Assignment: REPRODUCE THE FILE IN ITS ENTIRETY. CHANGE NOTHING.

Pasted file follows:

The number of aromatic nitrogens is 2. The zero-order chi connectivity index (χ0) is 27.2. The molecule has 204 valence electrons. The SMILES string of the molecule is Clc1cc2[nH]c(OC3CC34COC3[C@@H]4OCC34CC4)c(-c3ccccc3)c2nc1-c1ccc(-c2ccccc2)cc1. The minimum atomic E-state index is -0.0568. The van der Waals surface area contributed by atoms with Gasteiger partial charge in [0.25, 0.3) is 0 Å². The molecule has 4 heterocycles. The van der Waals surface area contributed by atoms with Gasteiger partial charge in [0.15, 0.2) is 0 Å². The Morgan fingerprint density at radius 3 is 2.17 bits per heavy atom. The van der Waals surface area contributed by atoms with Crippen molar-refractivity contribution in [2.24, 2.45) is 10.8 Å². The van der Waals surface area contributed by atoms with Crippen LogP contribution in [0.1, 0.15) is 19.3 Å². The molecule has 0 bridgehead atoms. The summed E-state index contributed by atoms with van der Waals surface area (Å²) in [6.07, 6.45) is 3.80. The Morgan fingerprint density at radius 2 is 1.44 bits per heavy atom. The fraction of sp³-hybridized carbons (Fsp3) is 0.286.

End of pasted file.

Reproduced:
The number of aromatic nitrogens is 2. The zero-order chi connectivity index (χ0) is 27.2. The molecule has 204 valence electrons. The SMILES string of the molecule is Clc1cc2[nH]c(OC3CC34COC3[C@@H]4OCC34CC4)c(-c3ccccc3)c2nc1-c1ccc(-c2ccccc2)cc1. The minimum atomic E-state index is -0.0568. The van der Waals surface area contributed by atoms with Gasteiger partial charge in [0.25, 0.3) is 0 Å². The molecule has 4 heterocycles. The van der Waals surface area contributed by atoms with Gasteiger partial charge in [0.15, 0.2) is 0 Å². The Morgan fingerprint density at radius 3 is 2.17 bits per heavy atom. The van der Waals surface area contributed by atoms with Crippen molar-refractivity contribution in [2.24, 2.45) is 10.8 Å². The van der Waals surface area contributed by atoms with Crippen LogP contribution in [0.1, 0.15) is 19.3 Å². The molecule has 0 bridgehead atoms. The summed E-state index contributed by atoms with van der Waals surface area (Å²) in [6.07, 6.45) is 3.80. The Morgan fingerprint density at radius 2 is 1.44 bits per heavy atom. The fraction of sp³-hybridized carbons (Fsp3) is 0.286.